Sao Paulo/Brasilia: Brazilian protesters torched buses, clashed with police in several cities and marched on President Michel Temer's Sao Paulo residence on Friday amid the nation's first general strike in more than two decades.
Unions called the strike to voice anger over Temer's efforts to push austerity measures through Congress, bills that would weaken labour laws and trim a generous pension system.
The blackened hulls of at least eight burned commuter buses littered central Rio de Janeiro as police launched rounds of tear gas and rubber bullets at masked protesters.
Despite the protests, Temer and members of his centre-right government denounced the strike as a failure.
They said that the unions' targeting of public transport meant that people who wanted to go to work were unable to.
Unions said the strike was a success and pointed to adherence by millions of workers in key sectors like automakers, petroleum, schools and even banking.
Strikes hit all 26 states and the Federal District.
"It is important for us to send a message to the government that the country is watching what they are doing, taking away workers' rights," said Marco Clemente, head of the 4,000-member radio and TV workers union in Brasilia, leading a picket line outside the headquarters of state broadcaster EBC.
Temer, who was in Brasilia, denounced the violence used by some protesters.
He said in an emailed statement that "small groups" had blocked the population from using public transport and said that "work toward the modernisation of national legislation will continue."
Brazil's last general strike took place in 1996, in protests over privatisations and labour reforms under former President Fernando Henrique Cardoso.
Despite Friday's action, many analysts said the strike would have little immediate impact on the president's austerity push, and that the bills are still expected to pass given Temer's continued support among lawmakers.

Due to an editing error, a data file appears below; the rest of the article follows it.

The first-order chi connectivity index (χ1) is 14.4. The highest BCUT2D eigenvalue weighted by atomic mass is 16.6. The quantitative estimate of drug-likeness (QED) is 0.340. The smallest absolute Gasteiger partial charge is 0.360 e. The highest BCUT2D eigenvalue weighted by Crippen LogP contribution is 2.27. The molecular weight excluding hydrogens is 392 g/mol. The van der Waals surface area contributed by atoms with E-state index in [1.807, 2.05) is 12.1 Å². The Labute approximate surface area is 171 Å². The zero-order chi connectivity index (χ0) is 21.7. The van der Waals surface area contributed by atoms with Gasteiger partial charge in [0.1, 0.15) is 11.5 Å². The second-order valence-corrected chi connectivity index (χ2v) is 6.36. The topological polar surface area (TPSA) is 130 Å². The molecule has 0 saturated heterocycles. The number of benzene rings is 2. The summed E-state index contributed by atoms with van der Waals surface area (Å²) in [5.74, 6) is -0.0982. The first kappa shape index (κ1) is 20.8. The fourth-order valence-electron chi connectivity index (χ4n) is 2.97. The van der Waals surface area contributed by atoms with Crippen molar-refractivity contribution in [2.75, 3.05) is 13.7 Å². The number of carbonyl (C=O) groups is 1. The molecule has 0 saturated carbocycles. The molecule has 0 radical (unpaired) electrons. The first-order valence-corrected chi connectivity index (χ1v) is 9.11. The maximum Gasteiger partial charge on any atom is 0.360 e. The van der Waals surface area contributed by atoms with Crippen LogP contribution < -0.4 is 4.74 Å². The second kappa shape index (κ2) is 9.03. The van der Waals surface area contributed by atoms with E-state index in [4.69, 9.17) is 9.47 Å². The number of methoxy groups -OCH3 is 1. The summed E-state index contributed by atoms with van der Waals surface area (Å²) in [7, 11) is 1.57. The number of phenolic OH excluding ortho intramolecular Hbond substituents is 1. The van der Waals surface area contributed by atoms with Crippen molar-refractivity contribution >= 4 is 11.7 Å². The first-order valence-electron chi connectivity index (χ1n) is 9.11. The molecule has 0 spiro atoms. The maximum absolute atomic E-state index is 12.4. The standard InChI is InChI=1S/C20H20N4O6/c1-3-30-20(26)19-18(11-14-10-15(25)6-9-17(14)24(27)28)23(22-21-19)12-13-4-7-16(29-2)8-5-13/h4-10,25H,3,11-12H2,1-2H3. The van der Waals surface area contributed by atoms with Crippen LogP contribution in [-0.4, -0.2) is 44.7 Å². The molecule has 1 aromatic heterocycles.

Temer's reforms have deeply angered many Brazilians and he is weighed down by a 10 per cent approval rating for his government.
He took over last year when former leader Dilma Rousseff, whom Temer served as vice president, was impeached for breaking budgetary rules.
Her supporters denounced the act as a 'coup' orchestrated by Temer and his allies in a bid to derail a sweeping corruption investigation.
"This is not a government that was elected with these proposals," said Bernard Costa, a 27-year-old medical student protesting in Sao Paulo.
"These reforms are showing people that this government has is neither legitimate nor representative."
Nearly one-third of Temer's ministers and several congressional leaders are under investigation in Brazil's largest political graft scheme yet uncovered.
It revolves around kickbacks from construction companies in return for winning lucrative projects at state-run oil company Petrobras .
Temer has proposed a minimum age for retirement, which would compel many employees to work longer to receive a pension and reduce payouts in a country were many workers retire with full benefits in their 50s.
The lower house of Congress approved a bill this week to weaken labour laws by relaxing restrictions on outsourcing and temporary contracts, further inflaming union resistance.
The government argues that economic reforms are needed to pull Brazil out of its worst recession on record, cut a huge budget deficit, reduce record unemployment and modernise the economy.
The strike had a large impact on auto production in Sao Paulo, which concentrates the bulk of the industry in Brazil.
General Motors Co, Ford Motor Co, Toyota Motor Corp and Mercedes-Benz parent Daimler AG all halted production, according to company officials, unions and market analysts.
Fiat Chrysler Automobiles NV, the No. 1 car seller Brazil, said it was operating normally. Union officials said most workers at state-run oil producer Petroleo Brasileiro SA, known as Petrobras, joined the strike, but the company said the stoppage had no significant impact on output.
Iron ore miner Vale SA said the strike did not affect its operations.
The 24-hour strike started after midnight on Friday, ahead of a long weekend with Labor Day on Monday.
The benchmark Bovespa stock index was up nearly 1 per cent while the nation's currency, the real , was little changed as investors assessed the impact of the strike.